But scientists have recently melded the virtues of the infuriating tool and of the toxic microbe to produce an ink that is alive, made entirely from microbes. The microbial ink flows like toothpaste under pressure and can be 3D-printed into various tiny shapes — a circle, a square and a cone — all of which hold their form and glisten like Jell-O.
The researchers describe their recipe for their programmable, microbial ink in a study published on Tuesday in the journal Nature Communications. The material is still being developed, but the authors suggest that the ink could be a crucial renewable building material, able to grow and heal itself and ideal for constructing sustainable homes on Earth and in space.
This new substance is not the first-ever living ink. Scientists have previously created printable gels that were cocktails of bacteria and polymers that helped provide structure when printed. One such ink contained hyaluronic acid, a seaweed extract and fumed silica — all agents that made the material thicker and more viscous.
But the new substance contains no additional polymers; it is produced entirely from genetically engineered E. coli bacteria. The researchers induce bacterial cultures to grow the ink, which is also made of living bacteria cells. When the ink is harvested from the liquid culture, it becomes firm like gelatin and can be plugged into 3D-printers and printed into living structures, which do not grow further and remain in their printed forms.
“They developed this really nice engineered platform where the microbes secrete their own ink,” said Sujit Datta, a chemical and biological engineer at Princeton University who was not involved with the research. “The microbes are creating the material themselves — you just have to feed them and keep them happy.” Bacteria may seem an unconventional building block. But microbes are a crucial component of products such as perfumes and vitamins, and scientists have already engineered microbes to produce biodegradable plastics.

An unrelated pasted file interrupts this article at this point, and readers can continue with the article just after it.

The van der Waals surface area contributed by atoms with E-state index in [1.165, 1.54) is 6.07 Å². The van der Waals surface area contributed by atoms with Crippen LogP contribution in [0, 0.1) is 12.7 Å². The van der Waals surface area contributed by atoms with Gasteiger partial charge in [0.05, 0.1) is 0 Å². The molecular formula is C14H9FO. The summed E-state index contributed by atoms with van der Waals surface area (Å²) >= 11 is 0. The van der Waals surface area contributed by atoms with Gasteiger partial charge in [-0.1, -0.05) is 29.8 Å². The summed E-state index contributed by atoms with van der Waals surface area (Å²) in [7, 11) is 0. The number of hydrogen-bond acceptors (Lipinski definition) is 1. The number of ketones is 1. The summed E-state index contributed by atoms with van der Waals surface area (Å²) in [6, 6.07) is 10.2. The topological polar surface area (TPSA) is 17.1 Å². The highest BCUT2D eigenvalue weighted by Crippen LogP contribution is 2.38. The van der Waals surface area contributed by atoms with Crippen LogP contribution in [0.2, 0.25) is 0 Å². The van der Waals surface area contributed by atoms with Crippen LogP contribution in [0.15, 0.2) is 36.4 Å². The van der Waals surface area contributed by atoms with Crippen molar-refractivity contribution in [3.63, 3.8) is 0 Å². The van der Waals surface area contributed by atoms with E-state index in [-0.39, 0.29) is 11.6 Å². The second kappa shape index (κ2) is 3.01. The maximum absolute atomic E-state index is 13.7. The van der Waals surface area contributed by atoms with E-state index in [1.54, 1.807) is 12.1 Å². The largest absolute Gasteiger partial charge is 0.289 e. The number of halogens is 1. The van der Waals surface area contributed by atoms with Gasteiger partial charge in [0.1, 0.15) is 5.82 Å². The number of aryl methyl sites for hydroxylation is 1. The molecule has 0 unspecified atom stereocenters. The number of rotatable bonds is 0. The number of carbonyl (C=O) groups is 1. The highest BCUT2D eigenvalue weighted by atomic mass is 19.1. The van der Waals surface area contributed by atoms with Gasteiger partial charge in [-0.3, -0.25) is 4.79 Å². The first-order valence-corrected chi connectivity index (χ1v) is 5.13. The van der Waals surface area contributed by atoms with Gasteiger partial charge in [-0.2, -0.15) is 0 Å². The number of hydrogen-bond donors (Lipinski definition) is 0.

A material like a microbial ink has more grandiose ambitions, according to Neel Joshi, a synthetic biologist at Northeastern University and an author on the new paper. Such inks are an expanding focus of the field of engineered living materials. Unlike structures cast from concrete or plastic, living systems would be autonomous, adaptive to environmental cues and able to regenerate — at least, that is the aspirational goal, Dr. Joshi said.
“Imagine creating buildings that heal themselves,” Dr. Datta said. To Dr. Joshi, the best analogy may be a seed’s transformation into a tree. A seed has all the information it needs to harvest the energy of the sun and organise its growth and development into something as complex and grand as a tree. In an engineered living system, a single engineered cell could function like a seed. Microbes, on their own, aren’t great at making clearly defined shapes in three dimensions. “Think of pond scum,” Dr. Joshi said. “That’s kind of the level of complexity that bacteria are comfortable with, in terms of making shapes.”
Imbler is a journalist with NYT©2021
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